Celebrating the Steady Drip of New Jobs
A leaky hose can teach us a lot about economic development.
Last weekend, I was outside cleaning off the patio, watering my plants and doing a host of other chores. I left the hose turned on to use as needed. But the connection was crooked and it leaked enough that I felt guilty about wasting so much water. So I placed a plastic tub under the nozzle to catch what drizzled out. Amazingly, by the time I had finished outside the bucket was half full.
Writing this reminds me of the half full/half empty way of looking at life. And while I’ve always hated that phrase, in this case my bucket really WAS half full. But it got there drop by drop, not with one great cascade of water. This is exactly how we must refill the lost jobs at Kennedy Space Center. I am personally tired of hearing that no matter what the good news is “it’s not enough.”
I am sure AAR Airlift doesn’t think so; nor does Embraer. AAR Airlift just opened a new facility on Melbourne International Airport property. Their goal was to support 225 workers in mostly high-paying jobs. Their company president announced they had reached that goal the day they opened. And when I spoke to the managers who were in the process of relocating here, I found nothing but enthusiasm. They wanted to know where to buy a boat, where to buy a house, where to take surfing lessons. They were fully embracing their new life in what I believe truly is the most glorious place to live. And guess what? They’re also buying homes, new “tropical” furniture and patronizing other local businesses as they get settled in.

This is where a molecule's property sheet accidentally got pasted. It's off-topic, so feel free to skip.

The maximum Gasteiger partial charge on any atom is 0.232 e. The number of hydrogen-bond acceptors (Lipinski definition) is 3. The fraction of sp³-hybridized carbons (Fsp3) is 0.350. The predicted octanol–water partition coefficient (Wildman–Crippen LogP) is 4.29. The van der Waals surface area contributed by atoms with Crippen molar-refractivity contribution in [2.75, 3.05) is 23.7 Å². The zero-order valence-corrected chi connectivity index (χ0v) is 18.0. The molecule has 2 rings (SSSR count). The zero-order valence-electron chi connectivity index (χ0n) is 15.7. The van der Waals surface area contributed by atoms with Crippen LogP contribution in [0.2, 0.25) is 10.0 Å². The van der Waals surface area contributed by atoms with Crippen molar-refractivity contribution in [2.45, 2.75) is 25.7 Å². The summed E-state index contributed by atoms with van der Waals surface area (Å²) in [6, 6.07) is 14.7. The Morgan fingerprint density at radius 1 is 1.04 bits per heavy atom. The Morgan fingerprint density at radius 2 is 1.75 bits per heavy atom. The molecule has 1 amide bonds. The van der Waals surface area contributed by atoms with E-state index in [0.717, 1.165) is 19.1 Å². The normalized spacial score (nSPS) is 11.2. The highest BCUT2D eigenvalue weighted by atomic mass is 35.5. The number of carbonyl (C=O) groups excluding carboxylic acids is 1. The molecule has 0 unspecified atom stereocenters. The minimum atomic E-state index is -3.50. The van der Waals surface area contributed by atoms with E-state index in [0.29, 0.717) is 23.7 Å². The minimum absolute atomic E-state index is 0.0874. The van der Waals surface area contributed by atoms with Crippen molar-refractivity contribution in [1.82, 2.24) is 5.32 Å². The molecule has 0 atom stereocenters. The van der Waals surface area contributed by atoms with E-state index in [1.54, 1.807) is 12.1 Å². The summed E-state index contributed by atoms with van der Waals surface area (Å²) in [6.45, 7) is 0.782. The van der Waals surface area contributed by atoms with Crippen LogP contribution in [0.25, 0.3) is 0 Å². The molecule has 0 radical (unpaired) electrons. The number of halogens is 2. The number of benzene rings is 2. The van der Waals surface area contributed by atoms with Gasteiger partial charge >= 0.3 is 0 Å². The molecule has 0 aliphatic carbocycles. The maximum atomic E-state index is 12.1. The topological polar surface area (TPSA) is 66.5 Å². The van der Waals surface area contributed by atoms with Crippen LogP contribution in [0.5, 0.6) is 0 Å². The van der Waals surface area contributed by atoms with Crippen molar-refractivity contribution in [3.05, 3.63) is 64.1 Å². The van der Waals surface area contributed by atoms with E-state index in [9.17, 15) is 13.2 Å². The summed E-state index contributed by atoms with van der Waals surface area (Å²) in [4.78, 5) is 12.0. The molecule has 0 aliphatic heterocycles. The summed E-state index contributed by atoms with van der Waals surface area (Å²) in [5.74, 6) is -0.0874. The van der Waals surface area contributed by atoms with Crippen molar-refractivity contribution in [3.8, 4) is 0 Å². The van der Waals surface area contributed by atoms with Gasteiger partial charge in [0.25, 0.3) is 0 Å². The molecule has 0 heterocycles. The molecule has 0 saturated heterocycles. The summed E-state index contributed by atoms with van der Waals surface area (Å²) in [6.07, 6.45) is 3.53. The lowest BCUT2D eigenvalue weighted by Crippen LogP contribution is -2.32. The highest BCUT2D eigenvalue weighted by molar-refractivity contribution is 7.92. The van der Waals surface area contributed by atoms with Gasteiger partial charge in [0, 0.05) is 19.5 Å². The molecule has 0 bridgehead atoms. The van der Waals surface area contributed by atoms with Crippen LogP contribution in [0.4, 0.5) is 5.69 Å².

Embraer has a similar story. The Brazilian manufacturer of executive jets also opened at the airport, which will house its first U.S. assembly facility for its Phenom 100 jet. And it will, this fall, open its customer design center – bringing wealthy clients to the Space Coast. And while they’re here outfitting their new planes, they might also fall in love with our climate, our welcoming attitude and our natural beauty. Embraer will add some 200 workers once at capacity, and their first hires included those from the space program.
These are two of the more publicized examples of jobs coming back to the economy. But if we do the math, that’s not even 500 jobs added to replace thousands lost. One at a time, a few at a time, or a hundred at a time, it might be just a drop in the KSC bucket. But these companies are seeing what we already know: that we have an amazing workforce of well-educated, fiercely loyal and dedicated professionals who want to remain in paradise and who are ready to roll up their sleeves.
Perhaps some of them will start their own companies. Groups such as our chamber, the economic development offices, and business development organizations are strategizing ways to create an entrepreneurial “one-stop” through Brevard Workforce to help them create the companies of the future.
And on October 11, the Melbourne Regional Chamber will hold the first TechXpo at Florida Institute of Technology to showcase the amazing diversity of technology companies we have on the Space Coast. This will send a message, loud and clear, that the Space Coast has a lot to offer, despite the end of the shuttle program.
Realistically, we can’t expect a lottery-style windfall to magically make up for what has been taken away. So at least we should give thanks for what is being given – precious jobs, precious drops in the bucket that will eventually fill us up.